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Easiest local development environment on OSX

Nov 19, 2012

Create a folder testsite.dev in your ~/Sites folder and immediately access it with your browser by using http://testsite.dev, without changing your apache config or adding sitenames to your DNS or /etc/hosts file. That’s what you can do after following the instructions in this post!

Background

Most of the time I’ve been using specific vhost files per webdevelopment project in a vhost folder of which all vhost files will be included. All development sites are added to the /etc/hosts file, so I could access them by a friendly-name lie http://dlmax.dev.

An article by Blain Smith on his local development setup made me rethink my own setup: “Can’t I just configure it to add the domainnames to the local DNS resolution too, so I only have to create a folder and immediately be able to access the site?”

Apache configuration

Current setup

I’m using the included Apache included in OSX Mountain Lion (10.8) and modified it, so it’s using 1 conf file per vhost in the /etc/apache2/vhosts folder. These get included at the end of the file /etc/apache2/httpd.config with the line:

Include /private/etc/apache2/vhosts/*.conf

in the vhosts folder I’ve created a file 1_default.conf that contains the following:

NameVirtualHost *

<VirtualHost *>
    ServerAdmin mwesten@localhost
    DocumentRoot "/Users/mwesten/Sites"
    ServerName max.local
    ServerAlias localhost
</VirtualHost>

An example of the other files, in this case dlmax.conf then contains:

<VirtualHost *>
    ServerAdmin mwesten@localhost
    ServerName dlmax.dev
    DocumentRoot "/Users/mwesten/Sites/dlmax"
    Options -Indexes +FollowSymLinks 
</VirtualHost>

Changes to this setup:

In /etc/apache2/httpd.config change the line that calls all *.conf files in the vhosts folder, to only call the virtual.conf

Include /private/etc/apache2/vhosts/virtual.conf

now create the etc/apache2/vhosts/virtual.conf to use some wildcards:

NameVirtualHost *
UseCanonicalName Off

<VirtualHost *>
  VirtualDocumentRoot "/Users/mwesten/Sites/%0"

  <Directory "/Users/mwesten/Sites">
      Options Indexes FollowSymLinks MultiViews
      AllowOverride All
      Order allow,deny
      Allow from all
  </Directory>    
 # If you are experiencing problems with the PHP DOCUMENT_ROOT setting, create a 
 # PHP file containing the following lines:
 #   <?php
 #    $_SERVER['DOCUMENT_ROOT'] = str_replace($_SERVER['SCRIPT_NAME'], '', $_SERVER['SCRIPT_FILENAME']);
 # and uncomment the following line, pointing to the just created PHP file: 
 #   php_admin_value auto_prepend_file /Users/mwesten/Sites/setdocroot.php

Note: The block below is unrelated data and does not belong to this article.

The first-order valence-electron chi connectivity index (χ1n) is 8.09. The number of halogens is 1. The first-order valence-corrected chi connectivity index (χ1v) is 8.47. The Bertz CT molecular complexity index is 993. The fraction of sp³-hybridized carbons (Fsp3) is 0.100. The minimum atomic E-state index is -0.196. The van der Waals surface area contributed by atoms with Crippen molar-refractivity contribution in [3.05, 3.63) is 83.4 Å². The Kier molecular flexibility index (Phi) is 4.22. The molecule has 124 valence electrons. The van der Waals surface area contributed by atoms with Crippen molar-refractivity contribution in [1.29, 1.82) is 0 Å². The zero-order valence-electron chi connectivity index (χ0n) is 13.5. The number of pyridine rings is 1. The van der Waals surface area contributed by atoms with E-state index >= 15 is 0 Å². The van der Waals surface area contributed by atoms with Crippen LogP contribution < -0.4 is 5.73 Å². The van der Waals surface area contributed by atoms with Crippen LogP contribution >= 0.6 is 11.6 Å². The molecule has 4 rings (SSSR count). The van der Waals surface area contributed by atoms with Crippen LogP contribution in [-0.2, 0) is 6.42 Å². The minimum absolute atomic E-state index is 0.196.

</VirtualHost>

DOCUMENT_ROOT problems with PHP

If you are experiencing problems with your DOCUMENT_ROOT server variable, uncomment the php_admin_value line in the virtual.conf file. Add the file setdocroot.php to the path specified above and put the following in, to fix the DOCUMENT_ROOT problem described in this apache bugreport

<?php
$_SERVER['DOCUMENT_ROOT'] = str_replace($_SERVER['SCRIPT_NAME'], '', $_SERVER['SCRIPT_FILENAME']);

Get the local DNS names working

Because the /etc/hosts file doesn’t parse wildcards, we cannot add something like: 127.0.0.1 *.dev.

The only option is to install a local DNS server like bind or a DNS proxy like DNSMasq.

I’m using DNSMasq, because it’s the easiest to configure and less prone to configuration errors.

Install and configure DNSMasq

I’m using Homebrew as my package manager, so if you don’t use one, or use another one, you should install brew(to keep it easy) or try to follow the next steps based on your package manager.

brew install dnsmasq

Then create a textfile /usr/local/etc/dnsmasq.conf and add the following line, to redirect all *.dev sites to the local ip 127.0.0.1:

address=/.dev/127.0.0.1

Now make dnsmasq start on system-startup and start it now:

sudo cp /usr/local/Cellar/dnsmasq/2.63/homebrew.mxcl.dnsmasq.plist /Library/LaunchDaemons
sudo launchctl load -w /Library/LaunchDaemons/homebrew.mxcl.dnsmasq.plist

Configure OSX to use your local system as first DNS server

Enter your network preferences and note the DNS servers named there. In my case I’m using my router, so 192.168.10.1. Now add your loopback IP (127.0.0.1) first and then your previous addres.

Now if you try to ping some address ending in .dev it should give a reply like this:

$ ping thisisatestdomain.dev
PING thisisatestdomain.dev (127.0.0.1): 56 data bytes
64 bytes from 127.0.0.1: icmp_seq=0 ttl=64 time=0.056 ms
64 bytes from 127.0.0.1: icmp_seq=1 ttl=64 time=0.079 ms
64 bytes from 127.0.0.1: icmp_seq=2 ttl=64 time=0.101 ms
64 bytes from 127.0.0.1: icmp_seq=3 ttl=64 time=0.075 ms
64 bytes from 127.0.0.1: icmp_seq=4 ttl=64 time=0.094 ms

--- thisisatestdomain.dev ping statistics ---
5 packets transmitted, 5 packets received, 0.0% packet loss
round-trip min/avg/max/stddev = 0.056/0.081/0.101/0.016 ms

Pinging to www.google.com should also work, so we know external name resolutions works well too.

Adding a new local site

Adding a site is now as easy as creating a new folder in the ~/Sites folder with the name of the local sitename, so for http://dlmax.dev you would create the dlmax.dev folder.